As shown in FIGS. 5, 6A, and 6B, the alternating current waveform generated by a function generator (not shown) and is delivered to laser diode 1 by a coaxial cable C is a square waveform having a period of cycle time T and further having a positive waveform portion POS and a negative waveform portion NEG. Even more specifically, the wave form shown in FIGS. 5 and 6A are so-called rectangular waveforms wherein the positive and negative portions of the waveform have an energization time somewhat less than T/2 such that the total energization time during the period T is only a fraction of the period T.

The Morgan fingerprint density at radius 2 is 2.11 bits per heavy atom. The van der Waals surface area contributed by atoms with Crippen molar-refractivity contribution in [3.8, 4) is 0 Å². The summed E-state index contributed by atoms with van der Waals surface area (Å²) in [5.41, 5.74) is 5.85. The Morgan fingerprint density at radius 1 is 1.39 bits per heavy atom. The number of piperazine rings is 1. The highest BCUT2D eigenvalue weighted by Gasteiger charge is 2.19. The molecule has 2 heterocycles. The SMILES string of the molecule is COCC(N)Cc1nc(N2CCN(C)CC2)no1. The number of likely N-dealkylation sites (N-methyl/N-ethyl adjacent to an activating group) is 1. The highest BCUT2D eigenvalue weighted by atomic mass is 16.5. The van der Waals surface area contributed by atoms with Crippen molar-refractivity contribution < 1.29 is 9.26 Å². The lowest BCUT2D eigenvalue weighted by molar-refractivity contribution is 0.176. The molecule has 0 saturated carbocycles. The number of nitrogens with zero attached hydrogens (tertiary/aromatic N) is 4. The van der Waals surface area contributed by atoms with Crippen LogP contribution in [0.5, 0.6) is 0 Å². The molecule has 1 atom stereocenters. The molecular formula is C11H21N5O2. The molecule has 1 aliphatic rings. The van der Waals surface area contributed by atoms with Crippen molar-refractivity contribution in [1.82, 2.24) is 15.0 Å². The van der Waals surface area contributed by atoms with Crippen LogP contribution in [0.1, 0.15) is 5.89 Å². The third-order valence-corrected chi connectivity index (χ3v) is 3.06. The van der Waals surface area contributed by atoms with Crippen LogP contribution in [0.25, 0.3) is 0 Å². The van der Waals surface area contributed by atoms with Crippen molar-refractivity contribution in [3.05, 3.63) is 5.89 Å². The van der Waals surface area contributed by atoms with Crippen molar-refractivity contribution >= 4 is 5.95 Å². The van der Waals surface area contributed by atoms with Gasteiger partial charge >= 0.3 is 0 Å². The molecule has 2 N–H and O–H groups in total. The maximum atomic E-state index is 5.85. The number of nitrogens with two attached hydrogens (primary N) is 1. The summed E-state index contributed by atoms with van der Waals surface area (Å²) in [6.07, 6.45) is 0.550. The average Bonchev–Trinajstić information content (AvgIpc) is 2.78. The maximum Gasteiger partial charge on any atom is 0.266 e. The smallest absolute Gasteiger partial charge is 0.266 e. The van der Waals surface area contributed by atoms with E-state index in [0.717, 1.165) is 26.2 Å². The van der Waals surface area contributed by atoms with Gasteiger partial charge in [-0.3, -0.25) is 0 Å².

With the rectangular waveforms shown in FIGS. 5 and 6A impressed on the primary coil P of transformer TR, and with the diodes D1-D4 of each diode group arranged as diagrammatically shown in FIG. 4, each diode group is essentially comprised of two sets of diodes (e.g., diodes D1 and D4, and diodes D2 and D3) with each set being arranged in series. The two diode sets of each diode group are arranged in parallel, as shown in FIGS. 6A and 6B, so that one set (e.g., diodes D1 and D4) conduct when the positive portion of the waveform POS is impressed on the primary coil P. During the positive portion of the waveform and during the nonconducting portions of the waveform cycle, the other group of diodes D2 and D3 will be nonconducting. Then, when the negative portion of the waveform NEG is impressed on transformer TR from the function generator FG, the other set of diodes D2 and D3 will become conductive while the other diodes D1 and D4 will be nonconductive. It will be appreciated that the conductor 39 extending between the two diode groups D1, D4 and D2, D3 may be ignored, as shown in FIG. 6B, because no current is conducted therethrough. Further, if the waveform is symmetrical, then the positive and negative cycles of the waveform will impress equal voltages on the diodes. Accordingly, the circuit as shown in FIG. 6B has the equivalent effect wherein only the positive waveform pulses PS are utilized, however, in this instance, all four diodes D1-D4 of each diode group will be energized at the same time rather than being energized in pairs during alternating halves of the cycle. Thus, each pair of diodes D1, D4 and D2, D3 are in parallel with its opposite pair, but each diode group is in effective series with the other diode groups in the array. Thus, it is desirable that each pair of diodes D1, D4 and D2, D3 of one group be matched with similar diode pairs of other diode groups so that all of the diodes energized during one phase of the waveform be operable at equal voltages at their desired current levels.